It is an object of the present invention to overcome the above-described problems.
According to the present invention the problems of the prior art are overcome by providing a die for forming a sheet-like extrudate of fluent material which includes a die body with an elongate cavity in the body. An end of the cavity is open at the exterior of the body. There are means for conducting fluent material to the cavity and a parallel-sided slot extends from the cavity for passage of fluent material form the cavity towards the exterior of the body. Closing means are detachably connected to the die body and are adapted to close the open end of the cavity. A member is mounted in the cavity and extends at least part-way along the cavity from the end closed by the closing means. The member and the cavity are so formed and the member is so positioned in the cavity that the rates of flow of fluent materials through portions of the cavity having their upstream ends adjacent the member are substantially uniform. The closing means is detachable from the die body and the member is withdrawable from the cavity for allowing access to the cavity. Thus, by detaching the closing means, access to the cavity is gained for cleaning and inspecting the cavity. Furthermore, by withdrawing the member, another member of different configuration and/or position within the cavity, may be inserted into the cavity whereby widthwise uniformity of the extruded material may be achieved for a different fluent material and/or flow rate. Thus, the present invention allows a manufacturer to have only one die body and a plurality of different members, but be able to produce sheet-like extrudates of different materials and/or flow rates with a high degree of widthwise thickness uniformity.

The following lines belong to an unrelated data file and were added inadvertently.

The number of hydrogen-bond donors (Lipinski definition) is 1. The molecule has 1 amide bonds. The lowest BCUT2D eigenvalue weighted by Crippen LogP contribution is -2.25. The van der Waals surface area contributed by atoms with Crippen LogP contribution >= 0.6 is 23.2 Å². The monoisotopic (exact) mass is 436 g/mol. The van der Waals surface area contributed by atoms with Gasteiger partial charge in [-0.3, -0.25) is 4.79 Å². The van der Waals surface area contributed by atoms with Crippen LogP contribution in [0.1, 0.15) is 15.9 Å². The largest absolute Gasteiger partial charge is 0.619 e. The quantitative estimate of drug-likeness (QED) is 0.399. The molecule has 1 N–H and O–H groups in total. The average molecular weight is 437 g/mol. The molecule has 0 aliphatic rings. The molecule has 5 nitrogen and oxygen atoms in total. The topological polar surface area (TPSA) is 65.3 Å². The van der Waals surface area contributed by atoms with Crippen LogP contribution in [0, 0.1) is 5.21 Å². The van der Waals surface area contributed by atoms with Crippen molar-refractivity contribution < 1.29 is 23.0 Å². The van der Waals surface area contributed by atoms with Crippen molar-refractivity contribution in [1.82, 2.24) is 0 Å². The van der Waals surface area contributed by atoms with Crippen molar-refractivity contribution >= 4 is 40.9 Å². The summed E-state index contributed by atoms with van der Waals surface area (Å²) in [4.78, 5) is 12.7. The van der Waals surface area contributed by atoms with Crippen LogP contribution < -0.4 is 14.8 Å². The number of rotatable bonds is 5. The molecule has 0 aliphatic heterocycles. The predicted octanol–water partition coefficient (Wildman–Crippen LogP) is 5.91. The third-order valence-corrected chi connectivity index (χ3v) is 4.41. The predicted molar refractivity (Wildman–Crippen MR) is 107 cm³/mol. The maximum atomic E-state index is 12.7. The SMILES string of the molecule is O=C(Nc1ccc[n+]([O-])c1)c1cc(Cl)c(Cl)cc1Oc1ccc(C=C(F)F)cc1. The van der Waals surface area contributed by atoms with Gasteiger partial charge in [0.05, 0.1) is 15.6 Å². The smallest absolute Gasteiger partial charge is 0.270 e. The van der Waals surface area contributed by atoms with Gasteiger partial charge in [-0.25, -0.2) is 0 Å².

FIG. 1 is a cross-sectional view of a die according to the prior art, the plane of the cross-section being parallel to the widths of the cavities and slots and taken as shown at I--I in FIG. 2;
FIG. 2 is a cross-section of the die illustrated in FIG. 1, taken on the line II--II in FIG. 1;
FIG. 3 is a view, similar to that of FIG. 1, but of a first embodiment of the present invention, the cross-section being taken on the line III--III in FIG. 4;
FIG. 4 is a view similar to that of FIG. 2 but of the first embodiment of the present invention illustrated in FIG. 3, the cross-section being taken on the line IV--IV in FIG. 3;
FIG. 5 is a view, similar to that of FIG. 3, but of a second embodiment of the present invention;
FIG. 6 is a view similar to that of FIG. 4, but of the second embodiment illustrated in FIG. 5; and
FIG. 7 is a plot showing the relationship of some parameters of a specific embodiment.